The Champlain Towers South building in Miami-Dade, part of which collapsed on June 24 with a provisional result of 24 deaths, was completely demolished Sunday night. After 10:30 p.m. local time (03,300 GMT on Monday), explosive charges placed in holes drilled in the reinforced concrete structure were detonated and the 12-story building collapsed completely.
According to local media, six muffled explosions were heard echoing through the surrounding empty streets. Some onlookers concentrated in the vicinity to see the demolition were forced by the police to leave the place before the building was demolished. years old and with structural problems detected at least since 2018, it is called “Energetic Felling”.
The operation was commissioned by a Delray Beach company in conjunction with an explosives handling firm, and the state of Florida assumed the cost. According to the Miami Herad newspaper, a woman who lived in the damaged building and survived the collapse of June 24 unsuccessfully tried to get justice to stop the demolition on the grounds that her cat was still in Champlain Towers South.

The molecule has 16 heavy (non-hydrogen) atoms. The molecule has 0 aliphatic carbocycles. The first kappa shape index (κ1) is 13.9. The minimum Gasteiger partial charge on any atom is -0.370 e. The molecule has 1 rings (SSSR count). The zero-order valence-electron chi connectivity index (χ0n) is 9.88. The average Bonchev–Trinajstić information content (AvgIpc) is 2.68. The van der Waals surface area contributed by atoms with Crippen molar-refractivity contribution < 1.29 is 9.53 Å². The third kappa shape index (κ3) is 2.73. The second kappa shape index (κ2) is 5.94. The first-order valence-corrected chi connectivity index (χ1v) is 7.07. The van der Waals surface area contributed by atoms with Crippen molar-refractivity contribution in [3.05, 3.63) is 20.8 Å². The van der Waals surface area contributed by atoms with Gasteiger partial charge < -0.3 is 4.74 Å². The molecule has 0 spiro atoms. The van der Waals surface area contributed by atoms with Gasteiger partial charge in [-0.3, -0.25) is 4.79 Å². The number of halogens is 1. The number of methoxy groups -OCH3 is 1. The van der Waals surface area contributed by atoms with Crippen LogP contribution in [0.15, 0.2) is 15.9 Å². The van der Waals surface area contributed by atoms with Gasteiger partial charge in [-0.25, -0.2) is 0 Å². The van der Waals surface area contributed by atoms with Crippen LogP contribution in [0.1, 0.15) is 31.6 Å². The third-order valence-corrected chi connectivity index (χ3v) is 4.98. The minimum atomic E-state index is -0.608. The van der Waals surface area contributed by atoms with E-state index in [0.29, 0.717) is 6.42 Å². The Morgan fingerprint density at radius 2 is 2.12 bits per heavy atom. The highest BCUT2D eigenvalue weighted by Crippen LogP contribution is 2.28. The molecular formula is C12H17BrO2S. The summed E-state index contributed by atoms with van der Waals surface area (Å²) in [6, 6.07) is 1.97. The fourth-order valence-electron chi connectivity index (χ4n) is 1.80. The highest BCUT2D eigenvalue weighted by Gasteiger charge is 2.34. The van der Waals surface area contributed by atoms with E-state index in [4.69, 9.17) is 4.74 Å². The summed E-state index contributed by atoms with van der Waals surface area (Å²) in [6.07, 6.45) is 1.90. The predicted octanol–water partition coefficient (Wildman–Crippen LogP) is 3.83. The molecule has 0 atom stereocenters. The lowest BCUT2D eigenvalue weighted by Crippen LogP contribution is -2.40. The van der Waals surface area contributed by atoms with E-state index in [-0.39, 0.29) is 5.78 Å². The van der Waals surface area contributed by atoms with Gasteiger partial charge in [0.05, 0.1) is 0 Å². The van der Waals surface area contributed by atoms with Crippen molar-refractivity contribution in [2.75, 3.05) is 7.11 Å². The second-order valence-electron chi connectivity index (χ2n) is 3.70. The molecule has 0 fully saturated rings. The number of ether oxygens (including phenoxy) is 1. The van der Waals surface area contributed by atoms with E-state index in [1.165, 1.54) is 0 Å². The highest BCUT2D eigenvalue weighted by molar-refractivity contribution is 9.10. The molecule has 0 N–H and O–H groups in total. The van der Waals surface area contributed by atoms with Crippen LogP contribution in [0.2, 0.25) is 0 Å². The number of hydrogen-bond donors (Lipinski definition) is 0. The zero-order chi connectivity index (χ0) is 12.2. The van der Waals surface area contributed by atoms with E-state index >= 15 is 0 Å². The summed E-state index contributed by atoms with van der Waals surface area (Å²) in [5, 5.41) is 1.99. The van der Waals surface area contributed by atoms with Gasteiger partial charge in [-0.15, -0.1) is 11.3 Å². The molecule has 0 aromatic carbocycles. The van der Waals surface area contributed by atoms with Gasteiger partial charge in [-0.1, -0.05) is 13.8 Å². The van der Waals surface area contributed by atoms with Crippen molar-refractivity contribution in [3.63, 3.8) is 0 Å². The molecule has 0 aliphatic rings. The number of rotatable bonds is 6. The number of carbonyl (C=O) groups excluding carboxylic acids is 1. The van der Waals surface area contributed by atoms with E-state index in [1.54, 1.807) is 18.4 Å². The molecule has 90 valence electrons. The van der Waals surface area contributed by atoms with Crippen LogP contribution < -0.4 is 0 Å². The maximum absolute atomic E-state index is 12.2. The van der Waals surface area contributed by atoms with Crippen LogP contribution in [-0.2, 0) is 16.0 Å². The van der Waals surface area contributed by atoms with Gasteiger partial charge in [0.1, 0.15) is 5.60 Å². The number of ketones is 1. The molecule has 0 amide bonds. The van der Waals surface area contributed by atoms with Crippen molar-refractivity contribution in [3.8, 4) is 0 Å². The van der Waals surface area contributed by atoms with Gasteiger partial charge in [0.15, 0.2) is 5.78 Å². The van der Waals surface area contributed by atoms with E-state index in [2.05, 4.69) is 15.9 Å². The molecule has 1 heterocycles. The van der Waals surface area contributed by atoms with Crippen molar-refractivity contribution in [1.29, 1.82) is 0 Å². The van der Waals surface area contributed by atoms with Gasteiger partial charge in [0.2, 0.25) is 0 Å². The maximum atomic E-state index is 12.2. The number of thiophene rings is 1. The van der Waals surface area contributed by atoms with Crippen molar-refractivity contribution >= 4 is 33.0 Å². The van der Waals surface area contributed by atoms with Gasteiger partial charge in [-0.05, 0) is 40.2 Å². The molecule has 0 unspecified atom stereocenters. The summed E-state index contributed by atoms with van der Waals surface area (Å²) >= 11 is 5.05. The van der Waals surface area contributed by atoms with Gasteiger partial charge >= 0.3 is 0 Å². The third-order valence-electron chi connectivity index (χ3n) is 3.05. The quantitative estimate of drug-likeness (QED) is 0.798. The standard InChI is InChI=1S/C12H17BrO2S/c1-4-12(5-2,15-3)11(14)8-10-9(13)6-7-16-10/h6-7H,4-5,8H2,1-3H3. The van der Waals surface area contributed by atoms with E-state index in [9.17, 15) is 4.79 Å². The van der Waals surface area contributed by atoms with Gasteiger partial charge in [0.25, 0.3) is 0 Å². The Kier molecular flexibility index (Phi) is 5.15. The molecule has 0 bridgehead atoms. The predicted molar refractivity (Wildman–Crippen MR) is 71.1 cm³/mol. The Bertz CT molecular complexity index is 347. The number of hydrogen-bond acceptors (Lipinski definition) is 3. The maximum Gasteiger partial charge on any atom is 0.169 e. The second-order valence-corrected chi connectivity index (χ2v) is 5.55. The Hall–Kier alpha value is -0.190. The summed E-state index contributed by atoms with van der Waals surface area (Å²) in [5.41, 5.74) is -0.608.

According to Miami Dade Mayor Daniella Levine Cava, as soon as the place can be safely accessed, the search for victims of the collapse, which was suspended this Saturday for the demolition preparations, will resume. Today there are 121 people in the building who have not been located after the collapse, which occurred suddenly for reasons not yet determined.
The demolition was necessary to prevent the structure still standing, which was unstable, from being demolished uncontrollably by the rains and winds associated with tropical storm Elsa, which after passing through Cuba is expected to reach the Florida Keys on Monday and then head to the west coast of the state.
According to Daniella Levine Cava, once the building is demolished, rescuers will be able to access areas of the garage where until now it was not possible for fear of another collapse. In the area of the building, a shelter was set up for residents who wanted to be there during the demolition. Those who decided to stay at home during the demolition had to close windows and doors and cover all possible air intakes and could not go out into the streets for a few hours.